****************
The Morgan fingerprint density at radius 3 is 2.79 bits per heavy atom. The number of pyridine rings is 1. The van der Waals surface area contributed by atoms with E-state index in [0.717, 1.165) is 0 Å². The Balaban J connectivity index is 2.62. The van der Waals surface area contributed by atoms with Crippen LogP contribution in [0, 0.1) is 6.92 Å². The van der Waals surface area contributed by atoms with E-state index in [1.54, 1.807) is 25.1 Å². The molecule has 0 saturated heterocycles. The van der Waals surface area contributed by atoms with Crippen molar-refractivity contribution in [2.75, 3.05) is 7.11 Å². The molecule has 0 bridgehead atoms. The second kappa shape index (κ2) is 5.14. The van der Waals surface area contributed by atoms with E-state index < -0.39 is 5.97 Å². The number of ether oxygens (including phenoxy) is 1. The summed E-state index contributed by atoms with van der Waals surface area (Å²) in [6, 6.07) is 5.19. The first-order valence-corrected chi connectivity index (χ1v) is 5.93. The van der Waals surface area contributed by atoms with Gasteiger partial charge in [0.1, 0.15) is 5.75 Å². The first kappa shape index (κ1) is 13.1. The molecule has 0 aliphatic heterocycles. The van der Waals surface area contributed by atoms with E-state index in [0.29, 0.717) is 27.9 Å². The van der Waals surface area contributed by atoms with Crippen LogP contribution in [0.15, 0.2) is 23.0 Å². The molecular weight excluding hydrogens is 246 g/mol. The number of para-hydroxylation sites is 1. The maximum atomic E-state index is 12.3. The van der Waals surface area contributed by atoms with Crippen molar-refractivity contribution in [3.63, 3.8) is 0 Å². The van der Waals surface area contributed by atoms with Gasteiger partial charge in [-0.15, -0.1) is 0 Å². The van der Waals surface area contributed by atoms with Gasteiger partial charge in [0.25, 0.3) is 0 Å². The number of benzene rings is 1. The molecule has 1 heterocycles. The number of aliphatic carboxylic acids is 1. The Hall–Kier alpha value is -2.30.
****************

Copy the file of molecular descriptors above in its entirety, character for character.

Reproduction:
The Morgan fingerprint density at radius 3 is 2.79 bits per heavy atom. The number of pyridine rings is 1. The van der Waals surface area contributed by atoms with E-state index in [0.717, 1.165) is 0 Å². The Balaban J connectivity index is 2.62. The van der Waals surface area contributed by atoms with Crippen LogP contribution in [0, 0.1) is 6.92 Å². The van der Waals surface area contributed by atoms with E-state index in [1.54, 1.807) is 25.1 Å². The molecule has 0 saturated heterocycles. The van der Waals surface area contributed by atoms with Crippen molar-refractivity contribution in [2.75, 3.05) is 7.11 Å². The molecule has 0 bridgehead atoms. The second kappa shape index (κ2) is 5.14. The van der Waals surface area contributed by atoms with E-state index < -0.39 is 5.97 Å². The number of ether oxygens (including phenoxy) is 1. The summed E-state index contributed by atoms with van der Waals surface area (Å²) in [6, 6.07) is 5.19. The first-order valence-corrected chi connectivity index (χ1v) is 5.93. The van der Waals surface area contributed by atoms with Gasteiger partial charge in [0.1, 0.15) is 5.75 Å². The first kappa shape index (κ1) is 13.1. The molecule has 0 aliphatic heterocycles. The van der Waals surface area contributed by atoms with E-state index in [0.29, 0.717) is 27.9 Å². The van der Waals surface area contributed by atoms with Crippen LogP contribution in [0.15, 0.2) is 23.0 Å². The molecular weight excluding hydrogens is 246 g/mol. The number of para-hydroxylation sites is 1. The maximum atomic E-state index is 12.3. The van der Waals surface area contributed by atoms with Crippen molar-refractivity contribution in [3.63, 3.8) is 0 Å². The van der Waals surface area contributed by atoms with Gasteiger partial charge in [-0.15, -0.1) is 0 Å². The van der Waals surface area contributed by atoms with Gasteiger partial charge in [0.25, 0.3) is 0 Å². The number of benzene rings is 1. The molecule has 1 heterocycles. The number of aliphatic carboxylic acids is 1. The Hall–Kier alpha value is -2.30.